If they grow or expand or need more functionality later on, they can always move to Magento.
Downsides? It’s coded in Rails so your developer base is both smaller and more expensive than that of Magento and WooCommerce (both PHP), so if you want to do a lot of customization it may not be for you (in my experience good Shopify developers are few and far between on oDesk whereas you can’t swing a dead cat without hitting a Magento or WordPress/WooCommerce expert). Shopify also takes a bigger percentage fee off of each transaction in return for their hosting and merchant services — you can get this percentage reduced if you use the other solutions listed here.
But a key for new companies is just to get out there and start selling, and Shopify will let you do that quickly and easily.
Magento ecommerce launched with much fanfare about five years ago and for good reason: they were the first professional-grade, multi-store enabled open source shopping cart. Because of this, they experienced hockey-stick-like adoption culminating in their acquisition by eBay in 2011.
With eBay’s resources, Magento immediately rolled out entry-level (Magento Go) and premium (Magento Enterprise) options. Magento Go is a hosted analog to Shopify, and Magento Enterprise is in use by several Internet Retailer top 500 brands, including Bobonos and Warby Parker.
Focus on the Community version. The Go version has most of the advantages and disadvantages as Shopify, and the Enterprise version is too pricey for most companies under $2-5MM in revenue.
The promise of the Community version is its extensibility: you can make it do almost anything you’d want in an ecommerce shop. Not everything is bundled into the default version, but it’s either included in the vast array of extensions or you could hire one of the large army of Magento contractors to build it for you for cheap.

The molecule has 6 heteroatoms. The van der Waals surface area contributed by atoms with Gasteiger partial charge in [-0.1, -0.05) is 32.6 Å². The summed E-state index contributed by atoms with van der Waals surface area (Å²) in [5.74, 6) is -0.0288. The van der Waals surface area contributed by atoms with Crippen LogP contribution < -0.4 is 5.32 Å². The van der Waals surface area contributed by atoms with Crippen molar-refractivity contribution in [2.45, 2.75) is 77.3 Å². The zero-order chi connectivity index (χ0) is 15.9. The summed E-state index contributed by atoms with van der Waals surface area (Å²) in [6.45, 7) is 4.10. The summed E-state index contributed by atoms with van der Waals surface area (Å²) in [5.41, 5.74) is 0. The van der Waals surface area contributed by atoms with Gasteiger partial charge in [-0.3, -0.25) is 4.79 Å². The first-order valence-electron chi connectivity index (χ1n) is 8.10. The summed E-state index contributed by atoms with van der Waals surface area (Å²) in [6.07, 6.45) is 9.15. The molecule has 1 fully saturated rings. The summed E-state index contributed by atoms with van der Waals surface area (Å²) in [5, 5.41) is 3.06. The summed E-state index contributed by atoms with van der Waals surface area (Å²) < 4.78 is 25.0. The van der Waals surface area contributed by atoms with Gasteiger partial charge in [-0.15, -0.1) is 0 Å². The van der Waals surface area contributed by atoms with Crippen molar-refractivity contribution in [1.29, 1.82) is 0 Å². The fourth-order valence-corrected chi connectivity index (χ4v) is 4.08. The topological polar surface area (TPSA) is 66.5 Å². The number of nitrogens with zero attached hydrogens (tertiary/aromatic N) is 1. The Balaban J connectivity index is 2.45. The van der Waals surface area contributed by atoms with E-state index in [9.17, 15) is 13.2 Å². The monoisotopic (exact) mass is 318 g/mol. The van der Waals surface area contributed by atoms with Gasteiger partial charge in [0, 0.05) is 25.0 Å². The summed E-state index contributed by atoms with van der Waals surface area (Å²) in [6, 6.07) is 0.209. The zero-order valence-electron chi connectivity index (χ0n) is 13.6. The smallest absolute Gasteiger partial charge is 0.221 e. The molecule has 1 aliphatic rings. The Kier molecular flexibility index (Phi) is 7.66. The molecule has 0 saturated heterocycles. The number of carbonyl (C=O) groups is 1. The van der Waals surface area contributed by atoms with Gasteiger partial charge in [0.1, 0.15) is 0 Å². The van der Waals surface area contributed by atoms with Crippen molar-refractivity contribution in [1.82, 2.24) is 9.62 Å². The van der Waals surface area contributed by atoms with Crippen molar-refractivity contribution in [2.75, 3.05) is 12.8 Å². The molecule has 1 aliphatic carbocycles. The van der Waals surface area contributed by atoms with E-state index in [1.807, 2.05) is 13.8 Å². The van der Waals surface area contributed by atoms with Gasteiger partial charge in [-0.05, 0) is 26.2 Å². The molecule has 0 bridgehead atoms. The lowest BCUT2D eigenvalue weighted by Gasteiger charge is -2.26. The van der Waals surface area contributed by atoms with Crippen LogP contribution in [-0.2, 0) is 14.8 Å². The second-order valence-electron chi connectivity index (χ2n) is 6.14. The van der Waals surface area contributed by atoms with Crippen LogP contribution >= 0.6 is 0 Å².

The flip side of extensibility is that Magento is a bit chaotic. If Shopify is Apple software, Magento is Microsoft software: it has every feature under the sun but the features aren’t always that user-friendly to install or access. The code base is so large it can impact performance too, usually necessitating a more robust hosting package running several hundred dollars per month.
If this sounds a bit more challenging and robust than the other two options here it is. But If you aspire to do something a little out of the box — drop-shipping from multiple vendors, members-only flash sales, auctions — or if you run something more than a small shop, Magento is probably the best option given the extensibility.
Of these three shopping cart option, there is no “best solution” — there is only a “best solution for you”.
You have to think hard about 1) your business — its size, its strategy, its operations — and 2) your budget before choosing an ecommerce shopping cart. I believe that the three options are different enough on these two factors — business and budget — that a clear solution will become evident for you.
Here are some questions to get you moving in the right direction:
How big is your product lineup? If it is small and limited, I’d lean towards WooCommerce and Shopify in the interest of keeping things simple and easy to manage. If you have a large catalog with multiple categories, subcategories, and product attributes then I’d lean towards Magento.
How big is your budget? What are your margins? Although all three solutions are “free”, Magento will probably have the highest cost of ownership given the increased hosting requirements.
What’s your business strategy? If you are pursuing a drop-ship strategy complete with a massive catalog of products shipped from multiple vendors, consider Magento — the other two may become unmanageable. If you are launching your own line of branded product, Shopify or WooCommerce will get you there quicker.
How technical is your team? Does someone on staff understand things like FTPing or how a cache works? I would not recommend Magento to a business unless they have some strong tech skills internally. .
How soon do you want to be up and running? A Shopify store could be launched in minutes, a WooCommerce store in hours, and a Magento Community store in a couple days to weeks. Just a rough measure of the complexity involved.
I hope this overview helped you think through the options out there. If you have any questions, or if I could expound on anything, feel free to contact me with the specifics of your situation.